Gervinho was his usual enigmatic self, zipping up and down the wing relatively well, but he needs smelling salts when he gets anywhere near the goal. There was one total air shot, and a header that boomeranged wide, all of which suggest to me that he needs some kind of elastic belt attached to a zip wire that runs the length of the line, which keeps him within 10 yards of the side of the pitch. Perhaps the lino could use one of those leads that are attached to enthusiastic puppies. It’s just a thought. (To be fair, he has of course scored five goals, including a ripper against Chelsea – you never quite know where you are with him).

I was sitting next to an Ajax fan who has been a fair bit to Arsenal before, but who has never had the pleasure of seeing Gervinho weave his magic. He offered up the reason for Wenger buying him as being simply “because he sounds Brazilian”, which may be a good shout. Although we settled in the end on a different pronunciation of his name, which sums him up rather better – “Gervinh…oh”.

So of course, the game was won by two penalties, both of which could have not come to pass. The first definitely shouldn’t have been – it was a blatant dive by Cazorla – and desperate though we were for a win, I’d rather our players – all players – didn’t do that. I know it’s swings and roundabouts but still. The second was as clear cut a penalty as you will ever see, but on another day The Ox might have been penalised before he won it. Nonetheless, I think we were good value for the win and Arteta was steely enough to place both right down the middle of the goal. Maybe his saved penalty against Fulham prompted that. Or he could just be a cheeky poker-playing devil.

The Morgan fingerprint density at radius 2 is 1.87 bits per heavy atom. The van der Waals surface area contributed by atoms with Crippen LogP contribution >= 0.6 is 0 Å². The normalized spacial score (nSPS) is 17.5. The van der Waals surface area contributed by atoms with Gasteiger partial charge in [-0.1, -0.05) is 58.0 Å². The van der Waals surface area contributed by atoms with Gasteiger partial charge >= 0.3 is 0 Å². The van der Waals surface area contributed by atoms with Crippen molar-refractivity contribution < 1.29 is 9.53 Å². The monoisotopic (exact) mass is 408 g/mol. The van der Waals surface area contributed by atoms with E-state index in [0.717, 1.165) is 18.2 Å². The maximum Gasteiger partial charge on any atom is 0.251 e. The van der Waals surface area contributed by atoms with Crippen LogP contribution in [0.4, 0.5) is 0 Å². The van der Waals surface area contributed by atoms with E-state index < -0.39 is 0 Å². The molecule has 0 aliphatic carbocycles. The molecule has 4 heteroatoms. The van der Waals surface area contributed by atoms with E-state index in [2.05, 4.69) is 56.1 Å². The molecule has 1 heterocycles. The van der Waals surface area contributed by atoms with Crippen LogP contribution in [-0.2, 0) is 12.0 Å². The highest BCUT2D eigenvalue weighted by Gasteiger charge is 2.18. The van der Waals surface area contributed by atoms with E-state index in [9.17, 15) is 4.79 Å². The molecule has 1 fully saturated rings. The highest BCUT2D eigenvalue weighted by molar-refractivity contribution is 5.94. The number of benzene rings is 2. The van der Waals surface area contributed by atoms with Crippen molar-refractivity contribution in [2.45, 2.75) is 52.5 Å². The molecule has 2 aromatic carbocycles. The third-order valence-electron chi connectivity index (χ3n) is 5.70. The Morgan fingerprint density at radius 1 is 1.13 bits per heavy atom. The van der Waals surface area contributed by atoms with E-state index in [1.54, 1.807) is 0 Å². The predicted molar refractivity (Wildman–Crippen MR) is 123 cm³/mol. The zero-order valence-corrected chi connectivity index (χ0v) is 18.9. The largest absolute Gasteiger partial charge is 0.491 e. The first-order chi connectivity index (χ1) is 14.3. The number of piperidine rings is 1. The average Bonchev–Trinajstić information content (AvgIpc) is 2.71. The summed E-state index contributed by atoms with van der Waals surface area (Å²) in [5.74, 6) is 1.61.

Happy enough with that though, the players were given solid applause and Wilshere came all the way down to clap the fans. Why they don’t all do this more often I don’t know, but it’s always worth it and was well received.

A couple more important things:

1) I came up with a genius marketing plan at half-time yesterday. “A pound a pint a point”. It’s catchy, for starters, as you will doubtless agree. And the essence behind it is that if Arsenal win, we pay £3 a pint. A draw and it’s a quid. Lose and we get a much needed loosener on the house. The small print needs some work maybe, but this seems like an excellent idea in principle to me. Are you listening to the fans, Arsenal?

2) Alex Oxlade-Chamberlain will never be the player we want him to be – and he wants to be – until he reaches parity of font size on the scoreboards. The poor lad is a couple of sizes down in order to squeeze his double barrels onto the giant screen. I get the sense that this is a sore point in the dressing room and must be hindering his play. As you may have noticed, he is but ‘Chamberlain’ on his shirt, which is a step in the right direction, but he will not truly be unleashed until he’s an Arial 48 point* on the screens, like Squillaci and the rest.

*Typeface keenos – yes, this was a guess. A wrong guess probably.

Indefensible defence and a lesson in possession

Arsenal 1-2 Chelsea

Had Giroud not skewed a very decent chance to equalise wide in the dying breaths of the game yesterday, we might all be taking a different tack this morning. But it didn’t happen and taken as a whole there’s no getting away from the fact that it was a hefty bump back to earth.